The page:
A Recorded History of the Death of the English Language, Part 2

Yesterday I criticized the usage of incorrect homophones in specific situations. It is quite possibly my biggest pet peeve in the world and I could easily write a few thousand more words on the subject. But since I’m not one to beat a dead horse, I’ll move on to something equally important, something I touched on yesterday without going into any great depth: spelling.

Like I said, I’m not the best speller, but I’m far from the worst. I sincerely expect people my age to be able to spell certain words without a second thought, but it appears that is not the case. I used to think it was another form of shorthand typing, but now I’m wondering if they’re just so used to spelling particular words that way that they’ve become irredeemable.

Some examples that come to mind:

“My sister just had a babby.”

“My fone is being stupid.”

“I lyk everything xcept that.”

“I was gonna go home but den I got lost.”

“I definately misspelt that.”

“I’m so kewl.”

Seriously, come on.  Is it incomprehensible that “PH” can make a sound like an “F”?  Because if you can’t wrap your mind around that, you should go back to phucking school.  And the irony behind misspelling “misspelled” never fails to amuse me.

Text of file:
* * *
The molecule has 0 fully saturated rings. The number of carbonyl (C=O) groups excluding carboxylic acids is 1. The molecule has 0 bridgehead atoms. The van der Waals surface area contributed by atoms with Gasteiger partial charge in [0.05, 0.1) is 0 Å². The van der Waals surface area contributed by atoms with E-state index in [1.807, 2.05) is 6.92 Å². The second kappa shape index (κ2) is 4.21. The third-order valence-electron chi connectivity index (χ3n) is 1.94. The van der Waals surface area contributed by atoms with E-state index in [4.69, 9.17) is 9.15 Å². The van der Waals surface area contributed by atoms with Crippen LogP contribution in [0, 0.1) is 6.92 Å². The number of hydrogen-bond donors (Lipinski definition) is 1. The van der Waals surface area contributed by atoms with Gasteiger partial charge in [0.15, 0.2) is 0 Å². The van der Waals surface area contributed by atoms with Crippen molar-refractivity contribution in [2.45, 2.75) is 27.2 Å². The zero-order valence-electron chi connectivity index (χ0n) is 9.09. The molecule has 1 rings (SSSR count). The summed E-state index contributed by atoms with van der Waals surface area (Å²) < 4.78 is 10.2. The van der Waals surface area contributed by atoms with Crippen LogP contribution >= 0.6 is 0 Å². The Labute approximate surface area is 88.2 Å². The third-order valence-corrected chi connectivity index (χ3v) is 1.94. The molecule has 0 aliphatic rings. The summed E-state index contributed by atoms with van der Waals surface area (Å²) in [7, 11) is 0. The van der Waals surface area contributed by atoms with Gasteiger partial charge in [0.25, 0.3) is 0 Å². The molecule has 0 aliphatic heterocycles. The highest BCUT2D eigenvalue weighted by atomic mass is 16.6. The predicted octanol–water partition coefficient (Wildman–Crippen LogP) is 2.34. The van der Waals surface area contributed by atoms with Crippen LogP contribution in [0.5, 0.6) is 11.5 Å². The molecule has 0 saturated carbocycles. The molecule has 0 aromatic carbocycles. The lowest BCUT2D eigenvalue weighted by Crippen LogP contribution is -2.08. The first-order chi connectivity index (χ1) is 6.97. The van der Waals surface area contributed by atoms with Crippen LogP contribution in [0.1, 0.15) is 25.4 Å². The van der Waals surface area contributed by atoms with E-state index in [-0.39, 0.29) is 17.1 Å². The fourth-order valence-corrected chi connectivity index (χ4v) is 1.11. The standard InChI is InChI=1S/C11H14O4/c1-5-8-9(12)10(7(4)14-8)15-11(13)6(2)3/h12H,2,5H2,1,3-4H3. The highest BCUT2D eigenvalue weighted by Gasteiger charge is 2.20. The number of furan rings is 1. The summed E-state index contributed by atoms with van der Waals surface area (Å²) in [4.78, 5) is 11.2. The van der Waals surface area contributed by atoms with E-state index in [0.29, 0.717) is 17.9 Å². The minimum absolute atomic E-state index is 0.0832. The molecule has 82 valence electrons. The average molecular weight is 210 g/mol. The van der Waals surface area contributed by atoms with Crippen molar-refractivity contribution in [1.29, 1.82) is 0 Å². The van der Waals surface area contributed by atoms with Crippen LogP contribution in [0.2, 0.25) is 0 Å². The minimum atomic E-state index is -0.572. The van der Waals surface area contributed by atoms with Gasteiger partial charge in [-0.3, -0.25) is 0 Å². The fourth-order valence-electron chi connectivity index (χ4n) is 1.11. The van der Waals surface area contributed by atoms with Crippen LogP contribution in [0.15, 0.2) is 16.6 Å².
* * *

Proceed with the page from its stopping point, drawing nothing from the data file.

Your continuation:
Which reminds me, how do people that type like this pass any classes anyway?  When I was younger, these words weren’t even an issue.  We had to focus on words that were actually challenging, like the one day we had a substitute teacher and she thought it would be fun spending the entire day teaching us how to spell pneumosilicovolcanoconiosis (which I don’t even think is an actual medical term, but I digress).  I’m sure there were days where I had to learn words like “dog” and “child” but that was probably in the first grade.  If you can’t spell “phone” then my logic tells me you haven’t made it to a first grader’s level of intelligence.

Saying that spelling isn’t beneficial to you is like asking how math is going to help you later in life.  It is an invalid argument, immediately dismissed by every adult in the civilized world.  Misspellings can lead to accidental meanings that weren’t your intention, just like failing to learn how to do math can result in you getting audited or being the unlucky winner of a speeding ticket.  It is the fundamental element of language: without letters there are no words, and there are no words if the letters aren’t correct.

So I urge you, learn how to spell.  If not for yourself, then do it for others.  Have some respect for yourself, and I might learn to respect you in turn.

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